Neontoaster. Photo by Nicole Abramowski
Animal-free eating in Moabit, Tegel and Lichterfelde? It’s possible! Yes, as the vegan lifestyle seeps into the mainstream, Berlin’s Öko-trendsters are gradually gentrifying their way out of their comfort zones. Vegan blogger Nicole Abramowski spotlights her best finds from the outer reaches: new, secret or hidden in plain sight. And with Europe's biggest vegan summer fest now on at Alexanderplatz (Aug 28-30), it's nice to know you don't have to venture into the circus to get your soy fix.
In early 2014, Barbara and Alessandro moved from Milan to Berlin to give Wedding the organic vegetarian Italian bistro it didn’t know it needed. Opened in December and decked out with carefully chosen funky, retro furniture, Neontoaster offers organic, vegan wines, excellent espresso and even a tiny two-person cinema alongside its simple, meat-free Italian dishes, which include plentiful vegan options marked with a star. Your vegetarian and carnivore friends will delight at the cheese selection (sourced directly from Italian farmers), but you’ll be perfectly content with the Celeriac Parmigiana with smoked tofu (€8.60) served in a well-spiced tomato sauce with a side of roasted potatoes and a green salad. Also on the menu is a vegan Russian potato-carrot salad (€2.90), a pasta and bean soup (€5.40) and a vegan chocolate pudding with Goji berries (€3.20). Chat with friends over a glass of decent Italian wine (€2.90-4) or sidle up with your laptop and sip that godly espresso (€1.30) while eavesdropping on travellers and locals discussing life and politics in various languages. Vegan brunch every other Sunday (€12.90)!
Near Leopoldplatz, you’ll find Sri-Lankan restaurant Naveena Path with a huge selection of labelled vegan dishes. There are soy lassis, a raved-about Sunday vegan brunch buffet (€10) and a fantastic lentil soup, with a perfect balance of savoury and tangy. You can order many Indian standards like channa masala, samosas and so on in vegan form here too, but live a little and try the Banana Dal with Spinach (€8), actually made with plantains, bringing together an unexpectedly delicious combination of flavors. A main course will set you back about €7-8.
The island district of Moabit’s growing number of eco-MILFs (watch out, Prenzlauer Berg!) have a new place to shop: blue-tiled vegan grocery and café Valladares Feinkost. What sets this store apart is its selection, and owner Karina Fromme Valladares’ special passion for coffee (including locally roasted Moabiter Bohne) and baked goods. The store exudes a slightly Mediterranean flair, with a nice wine and oil selection in the back and fresh olives, sun-dried tomatoes and roasted eggplant in the cooler up front, along with sandwiches and cakes. While there are some faux meats from Wheaty (€3-5), vegan cheeses from Violife (€3.25), and some seriously giant blocks of tofu, they also stock quirky jams, including a green tomato marmalade and a chocolate-olive tapenade, gluten-free breads and interesting pastas like red lentil fusilli from Lazzaretti, wild garlic Spätzle and a selection of tagliatelle from Donath-Mühle, including wheatgrass and pumpkin seed varieties. Buy ingredients for dinner, then stick around for a snack: cupcakes from Lujuria Vegana in Barcelona are piled high with hazelnut mousse and nougat and filled with cocoa cream (€3.50). Opened just last summer, they’re already planning an expansion.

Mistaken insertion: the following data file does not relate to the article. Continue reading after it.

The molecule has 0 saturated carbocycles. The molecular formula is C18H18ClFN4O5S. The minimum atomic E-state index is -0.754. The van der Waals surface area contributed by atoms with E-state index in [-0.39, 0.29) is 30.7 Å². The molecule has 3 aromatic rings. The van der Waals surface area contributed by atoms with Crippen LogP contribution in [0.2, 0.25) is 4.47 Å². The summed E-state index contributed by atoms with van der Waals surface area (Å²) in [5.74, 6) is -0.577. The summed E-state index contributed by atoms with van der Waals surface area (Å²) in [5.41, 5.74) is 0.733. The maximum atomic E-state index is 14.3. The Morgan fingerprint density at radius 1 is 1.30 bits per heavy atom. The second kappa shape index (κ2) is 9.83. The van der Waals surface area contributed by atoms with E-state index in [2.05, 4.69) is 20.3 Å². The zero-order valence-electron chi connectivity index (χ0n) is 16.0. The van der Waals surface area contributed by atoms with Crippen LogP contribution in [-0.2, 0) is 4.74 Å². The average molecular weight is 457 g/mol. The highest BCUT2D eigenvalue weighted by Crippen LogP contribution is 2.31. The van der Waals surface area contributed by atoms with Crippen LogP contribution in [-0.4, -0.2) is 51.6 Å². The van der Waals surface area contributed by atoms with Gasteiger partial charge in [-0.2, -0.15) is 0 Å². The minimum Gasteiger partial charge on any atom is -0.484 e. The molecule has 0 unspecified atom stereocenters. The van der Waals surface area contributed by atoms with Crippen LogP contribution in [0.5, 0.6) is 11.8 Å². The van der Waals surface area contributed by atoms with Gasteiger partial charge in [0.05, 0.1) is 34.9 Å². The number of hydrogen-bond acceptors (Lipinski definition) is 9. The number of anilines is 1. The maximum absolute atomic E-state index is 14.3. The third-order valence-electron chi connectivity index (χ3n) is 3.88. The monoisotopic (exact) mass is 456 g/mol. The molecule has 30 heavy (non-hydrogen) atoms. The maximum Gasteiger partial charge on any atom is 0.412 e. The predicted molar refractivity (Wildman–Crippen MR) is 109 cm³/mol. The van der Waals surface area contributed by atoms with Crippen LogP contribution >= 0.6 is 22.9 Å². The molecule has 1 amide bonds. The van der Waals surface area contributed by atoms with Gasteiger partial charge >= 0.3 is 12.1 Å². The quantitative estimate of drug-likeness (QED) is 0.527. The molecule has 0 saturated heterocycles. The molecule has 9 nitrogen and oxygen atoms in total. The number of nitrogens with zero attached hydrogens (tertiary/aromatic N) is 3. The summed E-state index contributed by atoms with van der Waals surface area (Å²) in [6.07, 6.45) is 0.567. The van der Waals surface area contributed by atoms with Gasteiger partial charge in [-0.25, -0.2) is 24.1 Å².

Need something to tide you over during a flight delay at Tegel? Picking up a vegan visitor who’s absolutely starving? Attached to the Best Western Hotel am Borsigturm and across from a medium-sized mall, German restaurant Borsig B – attracting mostly a business-attired crowd – caters to vegans and vegetarians surprisingly well. Ask for the semi-secret “allergy” menu and you’ll get a plethora of labelled vegan options that also lists allergens like gluten, soy, nuts and sulfites. Try the Flammkuchen Tofu, a take on the Alsatian pizza with mixed vegetables, tofu and pesto replacing the usual cream (€9). Crisp on the outside, soft on the inside, the tofu on top is no half-hearted substitute. There are also a few vegan soups (€5) and two vegan wraps (€9-12). Or try the Bratreis Raz el-Hanout, fried rice with figs, vegetables and ginger with mint-soya-yoghurt sauce and salad (€8.50).
High-end Westside vegan eatery La Mano Verde’s all well and good, but sometimes you just want a meat-free sausage and some good beer. For that, there’s Vaust Braugaststätte near Savignyplatz. The two owners – passionate master brewer Wolfgang Grabolle and restaurateur Jasmin Marks – opted to offer an all-vegan menu. They always offer some meat-free takes on traditionally fleshy German dishes, including a currywurst made from seitan (€5.90). At the moment they’re offering dishes such as mock duck (also seitan) in a chicoree-orange sauce with potato and purslane puree (€12.50) and ravioli filled with beetroot, tofu and mint with a walnut-sage butter and Swiss chard (€14.50). Wash it all down with one of their house-made brews.
Berlin’s deep southwest has been quietly harbouring a vegan-friendly secret for over 10 years now. Madya Lieb, a cook and pastry chef with training in herbal medicine, opened her bright, vegetarian, 100-percent organic Café Rosenduft in 2004 right next to the Lichterfelde-Ost station. Vegan options include two types of spelt croissants from Demeter Bäckerei, a German-style breakfast with bread, different vegan spreads and jam (€5-6), two labelled daily soups (€5-7) and several cakes (€2.60-3.10). For your sweet tooth, try a slice of vegan chocolate banana cake (€3.10), with moist banana chunks inside, topped with mini chocolate chips and a thick layer of powdered sugar. Best for long chats with friends over Kaffee und Kuchen while spying on the locals, a decidedly non-hipster crowd.